The two are very similar except that the remote unit of the former is powered by PCs or credit card terminals thru its USB cable and the latter is powered by a separate power adapter. Also, the Cordless Link for Credit Card terminals is designed specifically for credit card terminals so that it may not function as well as a Wireless Link for PC or laptop applications in some very rare occasions (less than 1% of time).
No, As a matter of fact, you can share one telephone line for as many as 10 units of Cordless Link for Credit Card terminals. However, when one of the links is in use, all others will get a busy dial tone. It’s just like sharing multiple telephones with a single phone line.
A Wi-Fi router is a gateway. It usually detects (or receives) signals from any adapter around it and routes the signal to another adapter or another router, where it enters the “cyber space”. Not only that, a router also processes the data it receives. It does encryption and decryption. A Wi-Fi adapter also processes the data. It processes the data into a “package” form and then adds a header, which tells the router where the signal will go to. It also does encryption and decryption on the data.
Our device, on the other hand, is not a gateway. It does not direct the signal to go anywhere except to the credit card processor’s gateway. It does not have any choice. It does not receive many signals. It receives only one signal from its companion device. Nor does it do anything to the signal. It does not package the data, nor does it do any encryption or decryption. It does purely transmission. It does not process the data nor does it store any data. Ours is more like a printer than a router.
The only thing it does, if you want to find a needle in the hay, is that it monitors the communication. It makes sure it is talking to a friend rather than a foe. If it is not talking to a friend, it cuts off and switches to another frequency instantly, as dictated by FCC Part 68. Most other electronic devices are certified only under Part 15. Ours is certified under FCC Parts 15 and 68.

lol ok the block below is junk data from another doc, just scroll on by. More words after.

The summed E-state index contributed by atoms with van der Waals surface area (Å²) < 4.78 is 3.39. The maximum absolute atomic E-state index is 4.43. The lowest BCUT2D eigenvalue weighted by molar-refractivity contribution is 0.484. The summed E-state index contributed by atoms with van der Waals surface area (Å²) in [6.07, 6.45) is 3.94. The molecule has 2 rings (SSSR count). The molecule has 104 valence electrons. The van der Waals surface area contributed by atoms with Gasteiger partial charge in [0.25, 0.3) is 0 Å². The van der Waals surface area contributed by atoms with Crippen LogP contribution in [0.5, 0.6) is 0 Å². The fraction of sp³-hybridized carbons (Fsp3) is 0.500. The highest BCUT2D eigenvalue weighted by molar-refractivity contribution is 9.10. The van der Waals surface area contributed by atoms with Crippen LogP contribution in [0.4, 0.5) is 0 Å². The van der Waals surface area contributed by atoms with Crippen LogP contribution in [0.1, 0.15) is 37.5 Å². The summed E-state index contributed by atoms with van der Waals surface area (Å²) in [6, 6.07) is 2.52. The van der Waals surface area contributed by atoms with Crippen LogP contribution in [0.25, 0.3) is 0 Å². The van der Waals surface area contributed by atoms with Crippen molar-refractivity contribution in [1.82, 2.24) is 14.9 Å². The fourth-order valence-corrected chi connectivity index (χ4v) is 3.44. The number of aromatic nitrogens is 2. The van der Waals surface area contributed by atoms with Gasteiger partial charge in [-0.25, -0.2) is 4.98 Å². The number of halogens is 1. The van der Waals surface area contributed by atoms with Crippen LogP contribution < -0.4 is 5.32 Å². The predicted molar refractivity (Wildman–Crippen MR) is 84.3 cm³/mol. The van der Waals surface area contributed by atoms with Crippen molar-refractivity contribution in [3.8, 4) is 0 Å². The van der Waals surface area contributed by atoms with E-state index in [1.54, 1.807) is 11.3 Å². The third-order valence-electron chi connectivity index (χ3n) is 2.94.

Similar to Wi-Fi, you need to use a certified terminal. Our device does not store any data nor will it process any data, therefore it does not have security issue except for the interception of the data during the transmission process. However, legally it is impossible to “sniff” the transmission data as FCC Part 68 dictates that any two devices operate in this band cannot share the same frequency. In addition, our device does use the patent-protected Lock-In™ technology which makes it practically impossible to sniff the transmission signal.
It's the same as a cordless phone. It should reach about 200 to 300 ft in most homes and stores. It reaches further than 802.11 or Wi-Fi. It is possible to reach longer disctance if special arrangements are made. Please contact the company for more info about this.
Yes. The Cordless Link works with all operating systems. If you can currently log into with a direct wire connection, you can use the Cordless Link. No driver installation or other software changes are necessary.
The Cordless Link works without adjustment with all present and historical credit card terminals, including everything from using 300 bps Hayes products to those based on V.34, V.32bis, V.32, V.22bis, V.22, V.90/92 modem protocols. Also, no adjustment is required to move the Wireless Link from connection to a hardware-based modem on an MS-DOS machine to a software-based modem.
Microwave ovens and many cordless phones operate at frequencies higher than the 900 MHz frequency used by the Cordless Link, which therefore is not sensitive to them. Other 900 MHz devices, such as some cordless phones or a second Cordless Link, should be kept three feet away in order to avoid interference. Just as cordless phones do, the Cordless Link minimizes this problem by automatically shifting communication frequency.
The Cordless Link works at least as well as WiFi in difficult environments. Indeed, you may find that the Cordless Link works perfectly well for you in environments in which WiFi fails. The Cordless Link's microwave radio is narrow-deviation FM (frequency modulated) and operates at 900 MHz rather than at a higher frequency. Narrow deviation concentrates the Cordless Link's power for better signal-to-noise ratio. FM, as opposed to AM, rejects variations in signal amplitude (as you may have noticed in switching between noisy AM and quiet FM signals on your car radio). As explained above, the 900 MHz band is immune to several potential interference sources. And finally, the relatively long wavelength of the Cordless Link's 900 MHz signals allows them to diffract around many obstacles, thus providing more uniform coverage.
Please email a description of the problem to Nebo Wireless (support at nebowireless.com). We are happy to give you a quote, though the cost of repairing and shipping is generally more than the price of a new Cordless Link set.